Monday, August 17, 2015

Vietnam Wargaming

Many years ago an old friend of mine was keen on wargaming the Vietnam conflict.  Many were the games enjoyed by many, with the old villager (or was he VC) and his cook wandering around the game table.

I have been bouncing from genre to genre recently, just looking to paint something different.  To finish off or start projects.  Below are my NVA and VC I have painted to date.  Still a few more to go, but as usual I have been tempted with another project.  Hopefully I can finish the Vietnam project before I wander off again to greener pastures.

NVA Section.

NVA Platoon.  Minatures from West Wind.

Half a VC Platoon.  Miniatures from West Wind.

Sunday, August 16, 2015

Life struggles on.

Struggling with mental illness, a continuing story.

It has been a while since I wrote about my illness and how it affects my life.  So, how have things been going?

It is a roller coaster ride of ups and downs, sideway swings and dead stops.  I have been fairly stable, except for one brief period where I was delivered news that stunned me, and brought on a period of crisis which thankfully was passed.

It does not take much for a person in my condition to be tipped into a pit of despair, with thoughts of suicide coming to the fore.  I constantly battle with suppressing suicidal thoughts, with far too much of my time devoted to erasing them from conscious thought.  Not an easy task when life has been hardly fair in dishing out its favour.  I have to almost constantly have some form of distraction running in the background to hide from myself the fact that ending my life is more attractive than fighting to live in a world that no longer resembles the one in which I grew up in or one which shares even a vague resemblance to my viewpoint.

Unlike many who are afflicted with mental illness I don't display typical attributes associated with it.  I am articulate, possessing humour and generally look after my appearance.  The effort I have spent hiding my condition is such that some believe that my condition is fabricated, or even cured. This is not the case - my struggle to find a life free of the debilitating effects in constant.  Though I feel I am loosing the struggle due to people.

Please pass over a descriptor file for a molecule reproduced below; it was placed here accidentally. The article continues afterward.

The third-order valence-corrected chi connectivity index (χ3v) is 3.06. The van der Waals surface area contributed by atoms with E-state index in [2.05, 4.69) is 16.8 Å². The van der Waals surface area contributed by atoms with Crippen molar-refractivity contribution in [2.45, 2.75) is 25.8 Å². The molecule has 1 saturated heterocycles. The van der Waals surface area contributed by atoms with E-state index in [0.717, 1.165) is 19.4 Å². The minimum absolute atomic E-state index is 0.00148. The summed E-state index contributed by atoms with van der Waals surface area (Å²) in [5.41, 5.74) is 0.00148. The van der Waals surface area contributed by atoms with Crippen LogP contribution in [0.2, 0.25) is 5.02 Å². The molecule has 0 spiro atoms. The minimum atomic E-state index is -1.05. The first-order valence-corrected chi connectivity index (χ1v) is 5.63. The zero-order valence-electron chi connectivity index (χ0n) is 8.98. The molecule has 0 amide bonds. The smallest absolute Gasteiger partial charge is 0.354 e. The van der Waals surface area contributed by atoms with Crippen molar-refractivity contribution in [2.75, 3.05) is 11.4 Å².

My largest hurdle in life is people.  How people treat me and how I perceive being treated by people.  This is the greatest threat to my well being.  While I can show a face to the world that seems impervious it is far from so. My automatic response to adverse conditions is to withdraw to the safety of my home.  This is interpreted by others in many ways - sulking, dummy spit, and the list goes on.  Think what you like but my need to withdraw to an environment that does not inflict mental anguish is paramount, you may not see it but the pain is very real.

The problem is that people are not understanding.  They are judgemental and uncaring in their expression of opinion of a person's actions and suffering.  I know, I hear and your opinions do nothing towards allowing me to enter into social interaction with enough confidence to live a normal life (whatever that might be).

So I will continue to struggle with the perceptions of others (clouded by my own coloured vision).  I continue to spend the majority of my time as a recluse.  I continue to be failed by those who are supposed to support me.  There is no light at the end of the tunnel, only that tiny pin prick of luminosity that could be explained as a source of hope.

Saturday, August 1, 2015

Things that go bump in the night. Frankenstein.

I'm in the mood for gothic horror at present.  This is the second box I've painted up in a day.  The loss of my painting lamp & magnifier did stop for almost a week, but with my limited genius I have a working replacement and I can get back to what I like doing - painting models.

Blind Pig 1st August Club Meet

Thanks everyone for turning up today.

A smaller turn out, but still lots happening.

Games in play today were:

Dreadball Extreme
Samurai Spirit
Cold War Commander
Star Wars Armada

Sadly no photo's of today, I was too caught up in playing Suburbia to take some photo's.